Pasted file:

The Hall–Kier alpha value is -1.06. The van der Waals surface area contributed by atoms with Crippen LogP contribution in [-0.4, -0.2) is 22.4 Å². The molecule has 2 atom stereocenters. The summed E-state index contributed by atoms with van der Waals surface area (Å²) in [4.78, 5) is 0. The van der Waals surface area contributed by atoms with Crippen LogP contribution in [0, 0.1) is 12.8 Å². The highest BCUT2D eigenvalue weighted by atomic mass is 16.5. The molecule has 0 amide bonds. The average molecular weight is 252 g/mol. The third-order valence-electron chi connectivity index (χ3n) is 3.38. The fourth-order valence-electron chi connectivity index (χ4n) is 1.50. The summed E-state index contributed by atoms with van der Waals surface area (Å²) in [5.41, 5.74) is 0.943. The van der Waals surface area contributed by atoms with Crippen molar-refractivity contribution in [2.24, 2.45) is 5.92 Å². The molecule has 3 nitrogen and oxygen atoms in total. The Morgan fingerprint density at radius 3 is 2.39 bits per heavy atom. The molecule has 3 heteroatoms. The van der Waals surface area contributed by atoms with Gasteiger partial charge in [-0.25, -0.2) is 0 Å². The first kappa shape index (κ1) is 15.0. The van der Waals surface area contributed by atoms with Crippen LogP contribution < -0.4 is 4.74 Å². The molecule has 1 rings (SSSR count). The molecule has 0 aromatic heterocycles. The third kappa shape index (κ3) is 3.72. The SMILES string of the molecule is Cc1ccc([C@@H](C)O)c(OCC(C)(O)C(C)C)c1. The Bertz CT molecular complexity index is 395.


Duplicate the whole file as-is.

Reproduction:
The Hall–Kier alpha value is -1.06. The van der Waals surface area contributed by atoms with Crippen LogP contribution in [-0.4, -0.2) is 22.4 Å². The molecule has 2 atom stereocenters. The summed E-state index contributed by atoms with van der Waals surface area (Å²) in [4.78, 5) is 0. The van der Waals surface area contributed by atoms with Crippen LogP contribution in [0, 0.1) is 12.8 Å². The highest BCUT2D eigenvalue weighted by atomic mass is 16.5. The molecule has 0 amide bonds. The average molecular weight is 252 g/mol. The third-order valence-electron chi connectivity index (χ3n) is 3.38. The fourth-order valence-electron chi connectivity index (χ4n) is 1.50. The summed E-state index contributed by atoms with van der Waals surface area (Å²) in [5.41, 5.74) is 0.943. The van der Waals surface area contributed by atoms with Crippen molar-refractivity contribution in [2.24, 2.45) is 5.92 Å². The molecule has 3 nitrogen and oxygen atoms in total. The Morgan fingerprint density at radius 3 is 2.39 bits per heavy atom. The molecule has 3 heteroatoms. The van der Waals surface area contributed by atoms with Gasteiger partial charge in [-0.25, -0.2) is 0 Å². The first kappa shape index (κ1) is 15.0. The van der Waals surface area contributed by atoms with Crippen LogP contribution < -0.4 is 4.74 Å². The molecule has 1 rings (SSSR count). The molecule has 0 aromatic heterocycles. The third kappa shape index (κ3) is 3.72. The SMILES string of the molecule is Cc1ccc([C@@H](C)O)c(OCC(C)(O)C(C)C)c1. The Bertz CT molecular complexity index is 395.